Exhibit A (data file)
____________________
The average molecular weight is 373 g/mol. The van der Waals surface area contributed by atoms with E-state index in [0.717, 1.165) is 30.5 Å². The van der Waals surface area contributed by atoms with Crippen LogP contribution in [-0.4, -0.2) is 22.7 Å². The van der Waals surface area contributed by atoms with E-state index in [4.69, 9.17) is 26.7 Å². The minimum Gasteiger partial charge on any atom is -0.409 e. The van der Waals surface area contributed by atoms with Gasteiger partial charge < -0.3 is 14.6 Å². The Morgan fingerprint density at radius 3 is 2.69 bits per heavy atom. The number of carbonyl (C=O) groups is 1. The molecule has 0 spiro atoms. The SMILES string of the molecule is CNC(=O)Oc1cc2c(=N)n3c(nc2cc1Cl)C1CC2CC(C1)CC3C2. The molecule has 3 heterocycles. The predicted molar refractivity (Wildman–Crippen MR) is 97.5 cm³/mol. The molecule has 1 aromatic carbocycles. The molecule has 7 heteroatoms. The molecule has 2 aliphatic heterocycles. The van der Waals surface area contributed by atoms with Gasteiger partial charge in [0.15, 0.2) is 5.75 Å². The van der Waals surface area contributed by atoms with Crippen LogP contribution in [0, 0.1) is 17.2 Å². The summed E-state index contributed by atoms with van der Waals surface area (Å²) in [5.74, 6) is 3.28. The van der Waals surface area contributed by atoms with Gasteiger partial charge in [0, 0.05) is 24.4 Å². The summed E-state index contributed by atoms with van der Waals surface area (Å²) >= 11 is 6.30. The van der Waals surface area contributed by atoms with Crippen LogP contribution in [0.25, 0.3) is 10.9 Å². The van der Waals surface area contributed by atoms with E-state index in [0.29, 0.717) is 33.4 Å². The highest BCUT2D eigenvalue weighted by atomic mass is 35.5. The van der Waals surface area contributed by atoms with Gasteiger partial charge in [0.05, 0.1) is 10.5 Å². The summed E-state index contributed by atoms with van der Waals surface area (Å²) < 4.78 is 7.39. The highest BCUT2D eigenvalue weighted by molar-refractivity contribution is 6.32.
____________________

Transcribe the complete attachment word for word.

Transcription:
The average molecular weight is 373 g/mol. The van der Waals surface area contributed by atoms with E-state index in [0.717, 1.165) is 30.5 Å². The van der Waals surface area contributed by atoms with Crippen LogP contribution in [-0.4, -0.2) is 22.7 Å². The van der Waals surface area contributed by atoms with E-state index in [4.69, 9.17) is 26.7 Å². The minimum Gasteiger partial charge on any atom is -0.409 e. The van der Waals surface area contributed by atoms with Gasteiger partial charge < -0.3 is 14.6 Å². The Morgan fingerprint density at radius 3 is 2.69 bits per heavy atom. The number of carbonyl (C=O) groups is 1. The molecule has 0 spiro atoms. The SMILES string of the molecule is CNC(=O)Oc1cc2c(=N)n3c(nc2cc1Cl)C1CC2CC(C1)CC3C2. The molecule has 3 heterocycles. The predicted molar refractivity (Wildman–Crippen MR) is 97.5 cm³/mol. The molecule has 1 aromatic carbocycles. The molecule has 7 heteroatoms. The molecule has 2 aliphatic heterocycles. The van der Waals surface area contributed by atoms with Gasteiger partial charge in [0.15, 0.2) is 5.75 Å². The van der Waals surface area contributed by atoms with Crippen LogP contribution in [0, 0.1) is 17.2 Å². The summed E-state index contributed by atoms with van der Waals surface area (Å²) in [5.74, 6) is 3.28. The van der Waals surface area contributed by atoms with Gasteiger partial charge in [0, 0.05) is 24.4 Å². The summed E-state index contributed by atoms with van der Waals surface area (Å²) >= 11 is 6.30. The van der Waals surface area contributed by atoms with Crippen LogP contribution in [0.25, 0.3) is 10.9 Å². The van der Waals surface area contributed by atoms with E-state index in [0.29, 0.717) is 33.4 Å². The highest BCUT2D eigenvalue weighted by atomic mass is 35.5. The van der Waals surface area contributed by atoms with Gasteiger partial charge in [0.05, 0.1) is 10.5 Å². The summed E-state index contributed by atoms with van der Waals surface area (Å²) < 4.78 is 7.39. The highest BCUT2D eigenvalue weighted by molar-refractivity contribution is 6.32.